I have attended various such interreligious “dialogues” and can imagine the way the conversations at Slim Peace might go. These “conversations,” when they remain civil, often feel like echo chambers. In my limited experience (of course there are successful attempts at interreligious dialogue), Jews and Muslims come to speak and not to listen—they come to insist that what the other must think about them is simply not true. Usually, this involves Muslim participants stressing how “peaceful” their religion is, and Jewish participants asserting their historical status as victims. Questions come out more as accusations or personal revelations in these settings.
When things go well, feelings of “joy” and being “moved” abound, much like the Slim Peace participants claim of their experience. It is unclear whether such events actually change how these Jews and Muslims perceive each other, or if they only change how Jews and Muslims view themselves. In this sense, Luttwak is correct in asserting that Slim Peace is not a conflict-resolution group. The women are not there to bridge differences; they are there to redefine their differences.
“I had never spent any time with any Muslim people before this group,” says one Slim Peace participant. Now, she can happily say that she has a Muslim friend and confidante, that she has shared meals and fears with this woman. But isn’t the foundation of their friendship its political improbability? Is the friendship special because these women have something in common (an urge to lose weight) or because of their shared urge to find a token Jewish or Muslim friend?
As a Jewish student at a consortium of Christian seminaries and as a teacher of Judaism at universities, I have more than once held the position of the “token” Jew, the referent from which students and colleagues could construct their assumptions about Jewishness. And I am not free of the impulse to form relationships with others based on the improbability of our ever even crossing paths. But such relationships only endure when the person stops being my token black/Muslim/Republican friend and becomes, for me, an individual.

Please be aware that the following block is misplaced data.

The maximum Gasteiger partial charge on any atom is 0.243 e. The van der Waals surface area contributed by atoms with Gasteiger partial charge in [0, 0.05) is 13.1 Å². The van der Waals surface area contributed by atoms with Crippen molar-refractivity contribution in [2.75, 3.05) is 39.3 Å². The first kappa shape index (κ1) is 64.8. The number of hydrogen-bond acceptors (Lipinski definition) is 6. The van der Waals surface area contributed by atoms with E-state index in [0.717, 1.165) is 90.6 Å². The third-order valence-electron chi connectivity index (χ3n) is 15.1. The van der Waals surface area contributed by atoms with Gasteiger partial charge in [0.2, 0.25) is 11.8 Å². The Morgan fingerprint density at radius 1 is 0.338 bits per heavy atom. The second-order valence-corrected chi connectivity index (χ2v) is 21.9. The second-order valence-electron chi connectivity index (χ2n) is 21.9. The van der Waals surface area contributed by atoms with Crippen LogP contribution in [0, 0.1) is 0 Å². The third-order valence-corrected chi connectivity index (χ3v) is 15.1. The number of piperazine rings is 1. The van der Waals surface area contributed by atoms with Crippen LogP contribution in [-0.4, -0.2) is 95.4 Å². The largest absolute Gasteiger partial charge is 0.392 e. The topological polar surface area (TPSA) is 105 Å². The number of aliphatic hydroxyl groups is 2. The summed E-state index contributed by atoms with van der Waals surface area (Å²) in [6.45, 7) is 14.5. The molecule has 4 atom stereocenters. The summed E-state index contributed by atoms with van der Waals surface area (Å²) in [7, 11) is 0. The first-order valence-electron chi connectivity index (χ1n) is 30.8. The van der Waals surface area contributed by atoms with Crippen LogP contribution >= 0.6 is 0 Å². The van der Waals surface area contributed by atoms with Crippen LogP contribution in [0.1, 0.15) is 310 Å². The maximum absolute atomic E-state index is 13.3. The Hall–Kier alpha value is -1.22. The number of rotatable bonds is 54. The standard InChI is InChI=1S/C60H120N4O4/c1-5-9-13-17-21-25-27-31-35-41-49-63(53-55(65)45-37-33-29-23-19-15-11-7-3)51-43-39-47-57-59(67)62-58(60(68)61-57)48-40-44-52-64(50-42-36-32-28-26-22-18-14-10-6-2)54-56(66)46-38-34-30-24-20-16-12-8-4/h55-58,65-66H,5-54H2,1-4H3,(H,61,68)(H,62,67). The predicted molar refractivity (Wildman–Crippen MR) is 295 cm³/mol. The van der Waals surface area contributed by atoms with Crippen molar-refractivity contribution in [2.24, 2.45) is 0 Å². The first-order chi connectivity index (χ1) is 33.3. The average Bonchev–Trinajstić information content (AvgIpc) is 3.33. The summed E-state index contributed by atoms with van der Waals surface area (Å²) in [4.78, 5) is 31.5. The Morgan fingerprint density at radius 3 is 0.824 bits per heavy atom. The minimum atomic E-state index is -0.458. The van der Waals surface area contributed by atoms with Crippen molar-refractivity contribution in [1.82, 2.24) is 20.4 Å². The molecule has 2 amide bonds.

I don’t wish to make a humanist claim about Jews and Muslims as “individuals” or “human beings” first. Depending on context, the members of Slim Peace are Jews and Muslims first, or women first, or fat women first. The idea that Muslims and Jews really see one another in these settings, or see beyond their status as Jews and Muslims is misleading and defeats the purpose of such gatherings. They are coming together as Jews and as Muslims, willingly placing themselves in the very referent position I have unwittingly been put into by others in my career.
On Jon Stewart’s The Daily Show, his team of comic reporters frequently appears onscreen with titles like “Senior Black Correspondent” or “Senior Woman Correspondent,” a joke on the news media’s ever-expanding field of “experts,” but also a confession about the impossibility of being truly color-blind (or gender-blind, religion-blind, etc.).
Perhaps the women of Slim Peace are on to something in actively and openly seeking out “token” friendships. They come to these meetings as Jews and as Muslims, in search of their improbable other. Unfortunately, in this context their identities as Women (capital W) are implicated in the universalizing of women’s hatred of their own bodies.